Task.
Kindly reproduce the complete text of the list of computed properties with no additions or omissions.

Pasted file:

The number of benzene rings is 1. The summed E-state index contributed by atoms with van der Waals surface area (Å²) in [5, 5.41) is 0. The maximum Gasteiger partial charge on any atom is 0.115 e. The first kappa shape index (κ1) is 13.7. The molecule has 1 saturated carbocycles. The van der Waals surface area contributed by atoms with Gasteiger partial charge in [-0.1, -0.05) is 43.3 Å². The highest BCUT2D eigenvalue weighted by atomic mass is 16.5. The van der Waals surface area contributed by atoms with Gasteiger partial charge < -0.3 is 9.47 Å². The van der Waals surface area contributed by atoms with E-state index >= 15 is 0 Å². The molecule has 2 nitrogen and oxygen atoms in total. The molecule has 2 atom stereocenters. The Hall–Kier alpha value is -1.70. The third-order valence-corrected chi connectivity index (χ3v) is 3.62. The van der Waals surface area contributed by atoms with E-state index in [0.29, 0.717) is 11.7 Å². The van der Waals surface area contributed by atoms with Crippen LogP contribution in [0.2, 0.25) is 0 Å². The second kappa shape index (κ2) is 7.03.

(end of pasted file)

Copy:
The number of benzene rings is 1. The summed E-state index contributed by atoms with van der Waals surface area (Å²) in [5, 5.41) is 0. The maximum Gasteiger partial charge on any atom is 0.115 e. The first kappa shape index (κ1) is 13.7. The molecule has 1 saturated carbocycles. The van der Waals surface area contributed by atoms with Gasteiger partial charge in [-0.1, -0.05) is 43.3 Å². The highest BCUT2D eigenvalue weighted by atomic mass is 16.5. The van der Waals surface area contributed by atoms with Gasteiger partial charge < -0.3 is 9.47 Å². The van der Waals surface area contributed by atoms with E-state index >= 15 is 0 Å². The molecule has 2 nitrogen and oxygen atoms in total. The molecule has 2 atom stereocenters. The Hall–Kier alpha value is -1.70. The third-order valence-corrected chi connectivity index (χ3v) is 3.62. The van der Waals surface area contributed by atoms with E-state index in [0.29, 0.717) is 11.7 Å². The van der Waals surface area contributed by atoms with Crippen LogP contribution in [0.2, 0.25) is 0 Å². The second kappa shape index (κ2) is 7.03.